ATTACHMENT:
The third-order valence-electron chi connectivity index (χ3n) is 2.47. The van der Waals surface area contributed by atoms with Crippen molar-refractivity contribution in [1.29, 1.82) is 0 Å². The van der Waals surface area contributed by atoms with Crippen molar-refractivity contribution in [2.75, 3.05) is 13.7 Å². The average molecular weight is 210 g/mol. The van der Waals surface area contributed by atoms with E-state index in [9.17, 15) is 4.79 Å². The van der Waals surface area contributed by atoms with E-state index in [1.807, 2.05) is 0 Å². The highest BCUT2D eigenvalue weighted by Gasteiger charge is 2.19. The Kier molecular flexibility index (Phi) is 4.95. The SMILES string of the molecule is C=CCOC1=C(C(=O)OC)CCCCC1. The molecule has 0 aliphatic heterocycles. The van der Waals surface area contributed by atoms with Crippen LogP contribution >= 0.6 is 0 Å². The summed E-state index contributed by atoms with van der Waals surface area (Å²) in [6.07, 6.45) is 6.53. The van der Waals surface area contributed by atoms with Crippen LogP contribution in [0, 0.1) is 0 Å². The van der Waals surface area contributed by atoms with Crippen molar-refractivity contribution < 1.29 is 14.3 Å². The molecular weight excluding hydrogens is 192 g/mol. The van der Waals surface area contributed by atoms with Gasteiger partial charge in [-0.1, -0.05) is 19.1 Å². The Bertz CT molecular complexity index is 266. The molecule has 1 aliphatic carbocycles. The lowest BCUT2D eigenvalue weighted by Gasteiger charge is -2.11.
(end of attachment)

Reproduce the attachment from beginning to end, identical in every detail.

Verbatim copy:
The third-order valence-electron chi connectivity index (χ3n) is 2.47. The van der Waals surface area contributed by atoms with Crippen molar-refractivity contribution in [1.29, 1.82) is 0 Å². The van der Waals surface area contributed by atoms with Crippen molar-refractivity contribution in [2.75, 3.05) is 13.7 Å². The average molecular weight is 210 g/mol. The van der Waals surface area contributed by atoms with E-state index in [9.17, 15) is 4.79 Å². The van der Waals surface area contributed by atoms with E-state index in [1.807, 2.05) is 0 Å². The highest BCUT2D eigenvalue weighted by Gasteiger charge is 2.19. The Kier molecular flexibility index (Phi) is 4.95. The SMILES string of the molecule is C=CCOC1=C(C(=O)OC)CCCCC1. The molecule has 0 aliphatic heterocycles. The van der Waals surface area contributed by atoms with Crippen LogP contribution >= 0.6 is 0 Å². The summed E-state index contributed by atoms with van der Waals surface area (Å²) in [6.07, 6.45) is 6.53. The van der Waals surface area contributed by atoms with Crippen LogP contribution in [0, 0.1) is 0 Å². The van der Waals surface area contributed by atoms with Crippen molar-refractivity contribution < 1.29 is 14.3 Å². The molecular weight excluding hydrogens is 192 g/mol. The van der Waals surface area contributed by atoms with Gasteiger partial charge in [-0.1, -0.05) is 19.1 Å². The Bertz CT molecular complexity index is 266. The molecule has 1 aliphatic carbocycles. The lowest BCUT2D eigenvalue weighted by Gasteiger charge is -2.11.